Data is a flawed method to discern tragedy
Data is incorporated into every facet of life, from elections and sports to stock management and medical research. It can be used to compare and rate objects, from the acceptance rates of colleges to the followers and net worth of individuals.
Clive Humbly, British mathematician and Chief Data Scientist of Starcount famously said, “Data is the new oil,” suggesting data is the new essential resource. Furthermore, data science is an incredibly attractive major for employers, as companies believe future success relies on harnessing and manipulating mass amounts of data.
The appeal of data is its connotation of truthfulness, caused by its association to math. There’s a lack of ambiguity to arithmetic, for example — two plus two must equal four and four must be less than five. Considering data turns any amount of information into specific numbers, it applies uniform math principles to measure everything. Oftentimes, data is considered an indisputable argument, a nugget of concentrated certainty.
However, there is a hidden danger in inputting everything into an Excel spreadsheet. There’s something wrong with taking a tragedy and quantifying it. As data is the art of comparison and valuation, let’s consider two statistics that have been compared frequently — coronavirus deaths in the United States and 9/11 casualties, which are 402,000 and 2,977 people lost, respectively. The number of people lost to COVID-19 is roughly 135 times that lost in 9/11, or equivalent to a 9/11-sized attack every 2.7 days of the past year.
Perhaps 9/11 feels more tragic because it had an external cause and a discernible organization to blame, while many coronavirus deaths are often the product of mass infrastructural incompetence resulting in a less easily identifiable culprit of responsibility. Although deaths from 9/11 seem to have greater visibility, tragedy from the coronavirus is easily invisible to those who haven’t experienced it directly. With this in mind, it is faulty to compare and quantify the loss of life between both causes.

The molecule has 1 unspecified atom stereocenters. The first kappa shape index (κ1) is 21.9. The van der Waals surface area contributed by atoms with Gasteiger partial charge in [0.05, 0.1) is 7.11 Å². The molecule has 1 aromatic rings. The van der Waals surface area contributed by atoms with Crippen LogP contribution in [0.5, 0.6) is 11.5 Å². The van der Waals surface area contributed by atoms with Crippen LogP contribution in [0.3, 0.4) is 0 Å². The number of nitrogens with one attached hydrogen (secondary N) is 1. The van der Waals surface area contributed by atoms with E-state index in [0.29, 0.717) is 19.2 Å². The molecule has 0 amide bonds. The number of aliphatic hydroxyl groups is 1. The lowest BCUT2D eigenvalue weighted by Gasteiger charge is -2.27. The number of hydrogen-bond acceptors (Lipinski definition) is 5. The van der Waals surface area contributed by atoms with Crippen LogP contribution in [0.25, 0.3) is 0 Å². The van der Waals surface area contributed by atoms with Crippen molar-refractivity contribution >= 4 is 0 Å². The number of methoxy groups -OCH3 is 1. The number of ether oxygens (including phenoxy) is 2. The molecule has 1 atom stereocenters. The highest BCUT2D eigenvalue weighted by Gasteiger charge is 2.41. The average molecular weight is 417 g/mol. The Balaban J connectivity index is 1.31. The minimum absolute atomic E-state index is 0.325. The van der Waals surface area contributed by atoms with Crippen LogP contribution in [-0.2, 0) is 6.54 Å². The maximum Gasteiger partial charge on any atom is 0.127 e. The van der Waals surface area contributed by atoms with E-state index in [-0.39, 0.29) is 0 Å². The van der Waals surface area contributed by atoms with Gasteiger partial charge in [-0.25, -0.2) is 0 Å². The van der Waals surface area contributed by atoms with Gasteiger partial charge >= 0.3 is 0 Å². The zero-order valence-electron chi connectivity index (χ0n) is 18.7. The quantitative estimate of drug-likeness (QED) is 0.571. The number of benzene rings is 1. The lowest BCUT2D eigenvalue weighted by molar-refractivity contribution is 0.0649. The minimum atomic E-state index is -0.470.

Another fault of data is its heavily manipulable nature. According to the Bureau of Justice Statistics, Black offenders committed 52% of the homicides between 1980 and 2008 while only being 13% of the population. Thirteen out of 52 is a favorite statistic of white supremacists, used to justify police brutality and racial supremacy and portray Black people as criminals by nature. The number is referenced so frequently that it is now considered a numeric hate symbol by the Anti-Defamation League.
Technically, the statistic is correct, although, it fails to address the circumstances that caused it: racially targeted policing, institutional discrimination, and poverty, and instead reduces an enormous issue to a single biased number. In fact, a study of Cleveland neighborhoods from 1990 to 2000 found crime to be racially invariant, and instead cited poverty as most substantially correlating with crime rates. Ultimately, decreasing poverty in neighborhoods appears to similarly reduce violent crime in white and Black neighborhoods alike.
Clearly, there are many complications with data, particularly its creation. In her book, Raw Data is an Oxymoron, Lisa Gitelman, a media studies professor at New York University, writes that data is not a natural resource and is instead a cultural one. She remarks that even if data is authentic it can be “cooked,” in its collection and scope. Anyone has the capacity to create data and doctor their findings to their intentions, and they have no obligation to include the context essential to their study. Still, all data is treated identically, like gospel.
In both the 9/11 to coronavirus comparison and Black crime statistics, context is omitted because data can’t capture the same emotion as witnessing a Boeing 767 crash into a building filled with people or the relationship between a Black man and the police in the United States.
Perhaps there’s no way for people to comprehend tragedy and inequality at such a massive scale, but is data the solution? It certainly has countless uses, but innumerable shades of context are lost when transforming the world into a data set. Some things are unable to be described by a number.